Microsoft has announced a new capability for showing their excellent Bird’s Eye photography in a new way. The Bird’s Eye (BE) photography are oblique (at an angle) photos taken from aircraft. Microsoft has been offering views of this imagery through their 2D mapping software (aka Virtual Earth 2D) for quite some time. The neat thing is that for cities with the BE photography you can look at any point from 4 different directions (North, South, East, and West). The photography was taken by planes flying in a grid over a city.
Now Microsoft is releasing a way to view the Bird’s Eye photos from within the 3D interface. It uses a method somewhat similar to their PhotoSynth software where you can see outlines of the photos before the real photo is loaded. This works particularly well when combined in cities which Microsoft has 3D models of the buildings (which is a great deal of cities now – Microsoft has been adding dozens of cities with 3D and BE every month). You can watch a YouTube video of what it looks like:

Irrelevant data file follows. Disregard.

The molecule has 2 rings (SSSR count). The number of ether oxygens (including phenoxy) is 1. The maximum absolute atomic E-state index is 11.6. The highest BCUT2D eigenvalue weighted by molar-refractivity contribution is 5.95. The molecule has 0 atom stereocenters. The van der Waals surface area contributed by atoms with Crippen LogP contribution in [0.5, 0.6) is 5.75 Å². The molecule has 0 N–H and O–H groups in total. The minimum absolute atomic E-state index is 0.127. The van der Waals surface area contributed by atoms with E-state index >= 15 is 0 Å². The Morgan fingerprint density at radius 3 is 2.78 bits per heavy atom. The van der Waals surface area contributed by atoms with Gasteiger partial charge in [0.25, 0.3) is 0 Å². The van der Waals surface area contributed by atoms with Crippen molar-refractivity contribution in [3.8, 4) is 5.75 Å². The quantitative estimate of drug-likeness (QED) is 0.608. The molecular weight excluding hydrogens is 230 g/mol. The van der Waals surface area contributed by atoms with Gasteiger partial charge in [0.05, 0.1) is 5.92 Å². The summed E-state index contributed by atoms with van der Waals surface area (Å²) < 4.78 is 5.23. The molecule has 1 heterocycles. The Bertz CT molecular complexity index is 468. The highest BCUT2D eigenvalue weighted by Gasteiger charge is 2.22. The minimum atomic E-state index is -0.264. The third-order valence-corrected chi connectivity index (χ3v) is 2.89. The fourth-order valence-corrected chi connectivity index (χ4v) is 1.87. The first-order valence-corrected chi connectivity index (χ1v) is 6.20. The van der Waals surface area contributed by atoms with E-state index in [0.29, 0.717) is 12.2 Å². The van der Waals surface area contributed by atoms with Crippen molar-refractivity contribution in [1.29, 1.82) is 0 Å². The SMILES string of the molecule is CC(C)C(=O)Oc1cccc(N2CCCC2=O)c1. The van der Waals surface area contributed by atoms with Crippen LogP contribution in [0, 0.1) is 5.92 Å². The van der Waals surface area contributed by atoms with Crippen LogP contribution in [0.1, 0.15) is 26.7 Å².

What you may not know is that there was already a method for accomplishing something similar inside Google Earth – literally showing the Virtual Earth Bird’s Eye views while viewing 3D views. Don’t believe me? Then check out this story about GlobeGlider written in May. GlobeGlider lets you mashup Virtual Earth with Google Earth. Watch this video demonstration of combining Google Earth with Virtual Earth and the Bird’s Eye imagery (the BE part starts about 2:28 from the end):
In any case, I think Microsoft’s move to add Bird’s Eye views this way will probably draw more attention to their very useful BE photography. And, I think the way they’ve combined 3D views with BE so seamlessly is really excellent. (UPDATE: Now that I’ve had a chance to play with the new feature – I really like it a lot! Simply point at a location with the mouse and it automatically finds the best BE view. It works really well!) Theoretically, using the new PhotoOverlay in GE 4.2, you could overlay images in a similar fashion – if Microsoft were to release the position and camera angle information data for each BE photo. But, I don’t see that happening anytime soon. Anyway, kudos to Microsoft for their new feature! via O’Reilly Radar
Also from Microsoft’s press announcement: there are now nearly 200 cities in 3D in Virtual Earth, and they claim to be now allowing search results of content from user-generated content for Virtual Earth as well as support for KML (more on this later).